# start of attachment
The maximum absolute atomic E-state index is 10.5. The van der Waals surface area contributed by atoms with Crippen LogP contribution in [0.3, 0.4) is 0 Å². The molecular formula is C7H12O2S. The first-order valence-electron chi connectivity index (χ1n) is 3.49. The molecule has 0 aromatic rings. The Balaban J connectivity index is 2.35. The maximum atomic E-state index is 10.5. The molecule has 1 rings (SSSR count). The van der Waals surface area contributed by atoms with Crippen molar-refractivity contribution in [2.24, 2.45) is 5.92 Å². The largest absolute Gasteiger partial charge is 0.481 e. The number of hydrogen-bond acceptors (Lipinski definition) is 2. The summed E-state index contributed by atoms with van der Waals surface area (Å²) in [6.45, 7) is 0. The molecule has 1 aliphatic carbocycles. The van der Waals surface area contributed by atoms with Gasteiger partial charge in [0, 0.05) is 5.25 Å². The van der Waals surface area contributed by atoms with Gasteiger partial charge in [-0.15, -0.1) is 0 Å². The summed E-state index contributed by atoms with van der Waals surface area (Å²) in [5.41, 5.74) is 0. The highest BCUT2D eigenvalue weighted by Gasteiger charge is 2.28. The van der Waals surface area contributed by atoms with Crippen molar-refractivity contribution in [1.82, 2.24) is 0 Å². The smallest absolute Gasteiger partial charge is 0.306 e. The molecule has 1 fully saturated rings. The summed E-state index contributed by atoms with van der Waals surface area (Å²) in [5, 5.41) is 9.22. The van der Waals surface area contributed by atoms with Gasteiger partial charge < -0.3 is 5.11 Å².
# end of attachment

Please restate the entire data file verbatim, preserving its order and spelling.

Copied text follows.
The maximum absolute atomic E-state index is 10.5. The van der Waals surface area contributed by atoms with Crippen LogP contribution in [0.3, 0.4) is 0 Å². The molecular formula is C7H12O2S. The first-order valence-electron chi connectivity index (χ1n) is 3.49. The molecule has 0 aromatic rings. The Balaban J connectivity index is 2.35. The maximum atomic E-state index is 10.5. The molecule has 1 rings (SSSR count). The van der Waals surface area contributed by atoms with Crippen molar-refractivity contribution in [2.24, 2.45) is 5.92 Å². The largest absolute Gasteiger partial charge is 0.481 e. The number of hydrogen-bond acceptors (Lipinski definition) is 2. The summed E-state index contributed by atoms with van der Waals surface area (Å²) in [6.45, 7) is 0. The molecule has 1 aliphatic carbocycles. The van der Waals surface area contributed by atoms with Gasteiger partial charge in [0, 0.05) is 5.25 Å². The van der Waals surface area contributed by atoms with Gasteiger partial charge in [-0.15, -0.1) is 0 Å². The summed E-state index contributed by atoms with van der Waals surface area (Å²) in [5.41, 5.74) is 0. The highest BCUT2D eigenvalue weighted by Gasteiger charge is 2.28. The van der Waals surface area contributed by atoms with Crippen molar-refractivity contribution in [1.82, 2.24) is 0 Å². The smallest absolute Gasteiger partial charge is 0.306 e. The molecule has 1 fully saturated rings. The summed E-state index contributed by atoms with van der Waals surface area (Å²) in [5, 5.41) is 9.22. The van der Waals surface area contributed by atoms with Gasteiger partial charge < -0.3 is 5.11 Å².